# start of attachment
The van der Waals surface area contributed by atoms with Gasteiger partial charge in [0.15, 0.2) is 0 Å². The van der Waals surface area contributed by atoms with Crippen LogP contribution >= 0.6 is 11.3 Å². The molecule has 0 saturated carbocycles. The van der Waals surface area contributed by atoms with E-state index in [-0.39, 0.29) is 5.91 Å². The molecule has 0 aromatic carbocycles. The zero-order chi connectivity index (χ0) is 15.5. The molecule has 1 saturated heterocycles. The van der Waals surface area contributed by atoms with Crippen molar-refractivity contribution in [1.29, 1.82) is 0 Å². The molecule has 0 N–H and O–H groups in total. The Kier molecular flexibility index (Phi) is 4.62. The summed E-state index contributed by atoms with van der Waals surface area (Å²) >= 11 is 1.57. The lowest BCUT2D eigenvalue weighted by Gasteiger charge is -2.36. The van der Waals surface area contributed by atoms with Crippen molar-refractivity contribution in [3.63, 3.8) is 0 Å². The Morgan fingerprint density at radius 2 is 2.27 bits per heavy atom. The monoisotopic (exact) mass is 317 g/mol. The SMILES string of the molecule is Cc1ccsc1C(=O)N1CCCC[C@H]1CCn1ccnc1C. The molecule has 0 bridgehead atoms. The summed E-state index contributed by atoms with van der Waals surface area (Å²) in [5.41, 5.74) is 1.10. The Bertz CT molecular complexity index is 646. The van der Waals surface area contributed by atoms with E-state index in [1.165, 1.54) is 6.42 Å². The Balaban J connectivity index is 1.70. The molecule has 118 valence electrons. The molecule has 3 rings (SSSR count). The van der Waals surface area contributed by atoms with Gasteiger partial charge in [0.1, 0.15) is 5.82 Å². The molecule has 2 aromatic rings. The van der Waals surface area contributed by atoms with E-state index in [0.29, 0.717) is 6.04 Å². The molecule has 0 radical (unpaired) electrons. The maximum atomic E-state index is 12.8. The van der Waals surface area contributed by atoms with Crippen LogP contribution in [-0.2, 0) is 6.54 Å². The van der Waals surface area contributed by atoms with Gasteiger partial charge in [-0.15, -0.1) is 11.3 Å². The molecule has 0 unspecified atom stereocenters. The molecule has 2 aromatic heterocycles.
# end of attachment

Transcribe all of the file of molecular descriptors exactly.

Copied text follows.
The van der Waals surface area contributed by atoms with Gasteiger partial charge in [0.15, 0.2) is 0 Å². The van der Waals surface area contributed by atoms with Crippen LogP contribution >= 0.6 is 11.3 Å². The molecule has 0 saturated carbocycles. The van der Waals surface area contributed by atoms with E-state index in [-0.39, 0.29) is 5.91 Å². The molecule has 0 aromatic carbocycles. The zero-order chi connectivity index (χ0) is 15.5. The molecule has 1 saturated heterocycles. The van der Waals surface area contributed by atoms with Crippen molar-refractivity contribution in [1.29, 1.82) is 0 Å². The molecule has 0 N–H and O–H groups in total. The Kier molecular flexibility index (Phi) is 4.62. The summed E-state index contributed by atoms with van der Waals surface area (Å²) >= 11 is 1.57. The lowest BCUT2D eigenvalue weighted by Gasteiger charge is -2.36. The van der Waals surface area contributed by atoms with Crippen molar-refractivity contribution in [3.63, 3.8) is 0 Å². The Morgan fingerprint density at radius 2 is 2.27 bits per heavy atom. The monoisotopic (exact) mass is 317 g/mol. The SMILES string of the molecule is Cc1ccsc1C(=O)N1CCCC[C@H]1CCn1ccnc1C. The molecule has 0 bridgehead atoms. The summed E-state index contributed by atoms with van der Waals surface area (Å²) in [5.41, 5.74) is 1.10. The Bertz CT molecular complexity index is 646. The van der Waals surface area contributed by atoms with E-state index in [1.165, 1.54) is 6.42 Å². The Balaban J connectivity index is 1.70. The molecule has 118 valence electrons. The molecule has 3 rings (SSSR count). The van der Waals surface area contributed by atoms with Gasteiger partial charge in [0.1, 0.15) is 5.82 Å². The molecule has 2 aromatic rings. The van der Waals surface area contributed by atoms with E-state index in [0.29, 0.717) is 6.04 Å². The molecule has 0 radical (unpaired) electrons. The maximum atomic E-state index is 12.8. The van der Waals surface area contributed by atoms with Crippen LogP contribution in [-0.2, 0) is 6.54 Å². The van der Waals surface area contributed by atoms with Gasteiger partial charge in [-0.15, -0.1) is 11.3 Å². The molecule has 0 unspecified atom stereocenters. The molecule has 2 aromatic heterocycles.